Wednesday, November 2, 2011

Introducing...the Norwegian silver pendant.

Affectionately known as the 'Indiana Jones necklace.'

Even though this pendant doesn't actually look much like the staff of Ra headpiece from Raider's of the Lost Ark there's something vaguely Egyptian about its styling, and its large circular shape and scarab-like center stone made Chris and me both immediately think of Indy.

Image from here.

Of all of the jewelry I recently 'inherited' this is probably the piece with the most actual value. (I can't claim to be a jewelry expert but I did search the maker online and found an identical piece on eBay.) As near as I can tell (again, no expert) this necklace was designed for David-Anderson by an artist named Bjørn Sigurd Østern in the early sixties. This particular design is a stylized representation of Viking long boat. (Not at all Egyptian, which was my original, uneducated impression.) I like A LOT of the other things by this guy that I've seen online- I feel another collection coming on. Apparently this designer also created some famous pendants representing Thor's hammer. I think it would be neat to own one of those, since my new (married) last name is Thordsen.

Here are the markings on the back, for those with an interest in such things.

This is certainly my most favorite piece of the 'inheritance.' I shortened the chain considerably but I think it needs to be just a tiny bit shorter still. I wanted to err on the side of caution since it's hard to add length again without getting a new chain altogether. I've worn the pendant a few times at this length and now I'm sure that I want it to be shorter. And I did try to wear this piece with the chain at its original length. I think it's important to try to preserve the integrity of vintage pieces, if at all possible. But it's really hard for me to wear longer necklaces. They tend to hang off of the fullest part of my chest like they're being dangled off a cliff. It feels annoying and it looks ridiculous in profile.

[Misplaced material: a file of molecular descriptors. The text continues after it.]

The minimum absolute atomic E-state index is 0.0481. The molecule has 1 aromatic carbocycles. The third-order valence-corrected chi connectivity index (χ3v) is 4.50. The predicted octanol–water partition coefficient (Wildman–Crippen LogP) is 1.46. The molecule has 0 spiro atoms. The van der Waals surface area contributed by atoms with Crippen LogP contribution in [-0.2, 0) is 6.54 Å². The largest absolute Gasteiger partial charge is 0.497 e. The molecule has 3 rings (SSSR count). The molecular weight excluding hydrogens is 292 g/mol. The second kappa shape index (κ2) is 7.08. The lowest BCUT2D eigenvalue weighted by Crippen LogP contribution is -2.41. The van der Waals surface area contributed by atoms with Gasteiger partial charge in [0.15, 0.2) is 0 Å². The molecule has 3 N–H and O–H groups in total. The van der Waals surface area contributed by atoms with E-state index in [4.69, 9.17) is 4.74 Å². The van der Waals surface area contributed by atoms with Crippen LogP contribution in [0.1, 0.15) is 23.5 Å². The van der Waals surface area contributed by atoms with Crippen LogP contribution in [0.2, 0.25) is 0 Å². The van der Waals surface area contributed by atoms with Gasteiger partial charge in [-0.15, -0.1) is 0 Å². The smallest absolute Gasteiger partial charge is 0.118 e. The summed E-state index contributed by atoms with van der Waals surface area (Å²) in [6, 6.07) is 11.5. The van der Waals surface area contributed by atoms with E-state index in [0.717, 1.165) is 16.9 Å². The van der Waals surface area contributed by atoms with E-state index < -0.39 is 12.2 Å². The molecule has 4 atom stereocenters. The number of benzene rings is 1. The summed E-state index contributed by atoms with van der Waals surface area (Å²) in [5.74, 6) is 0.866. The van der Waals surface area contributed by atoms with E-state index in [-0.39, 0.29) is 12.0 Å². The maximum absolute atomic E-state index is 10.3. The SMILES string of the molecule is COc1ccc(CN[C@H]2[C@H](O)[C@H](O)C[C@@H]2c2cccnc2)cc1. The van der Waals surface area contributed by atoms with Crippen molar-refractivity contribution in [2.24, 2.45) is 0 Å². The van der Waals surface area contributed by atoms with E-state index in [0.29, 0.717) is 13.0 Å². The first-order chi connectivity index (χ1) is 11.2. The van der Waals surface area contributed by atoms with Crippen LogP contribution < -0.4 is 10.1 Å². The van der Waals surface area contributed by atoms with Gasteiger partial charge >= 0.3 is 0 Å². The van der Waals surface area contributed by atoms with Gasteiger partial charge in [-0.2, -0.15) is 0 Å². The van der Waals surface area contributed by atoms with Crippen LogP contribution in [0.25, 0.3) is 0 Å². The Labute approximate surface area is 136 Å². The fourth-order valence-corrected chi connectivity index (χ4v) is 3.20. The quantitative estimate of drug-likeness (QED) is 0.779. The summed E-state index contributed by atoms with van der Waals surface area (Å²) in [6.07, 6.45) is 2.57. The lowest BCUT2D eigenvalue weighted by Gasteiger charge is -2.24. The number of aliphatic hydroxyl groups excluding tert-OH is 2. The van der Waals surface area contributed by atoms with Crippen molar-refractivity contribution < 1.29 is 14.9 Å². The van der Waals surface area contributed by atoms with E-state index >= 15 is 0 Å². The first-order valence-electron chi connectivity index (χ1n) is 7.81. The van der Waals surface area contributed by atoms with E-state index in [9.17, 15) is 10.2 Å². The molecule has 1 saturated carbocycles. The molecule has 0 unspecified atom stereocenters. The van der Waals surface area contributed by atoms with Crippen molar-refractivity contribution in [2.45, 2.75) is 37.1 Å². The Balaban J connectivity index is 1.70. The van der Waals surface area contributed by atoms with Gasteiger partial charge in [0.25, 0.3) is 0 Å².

I initially thought that the central stone in the pendant was turquoise but it turns out that it is likely something called amazonite. I've never been a fan of turquoise (or amazonite for that matter.) I'm not sure why I don't appreciate turquoise. Even I think it seems like I should, given how much I love wearing blue-green, teal, and aquamarine. And turquoise is almost always set in silver- by rights I should adore it.

I think one of the things that turn me off of turquoise, in spite of its color, is the natural veining and irregularity of the stone. I'm the same way about heathering in knitwear. I know that yarns with slight color variations are supposed to enhance the appearance of softness and depth in knits but I prefer the look of true solid color knits. Heathering seems more casual, less sophisticated. More sophistication is what I'm after. I feel the same way about turquoise. And turquoise jewelry very often has Southwestern styling, which doesn't appeal to me at all.

This cashmere cardigan features some of the heathering I've just been vociferously maligning. It's pretty subtle. Impossible to see in photographs. Almost invisible in real life. I really wanted a light blue cardigan so I ordered this hoping that the heathering wouldn't be too obvious, even though the color was called "aqua heather."

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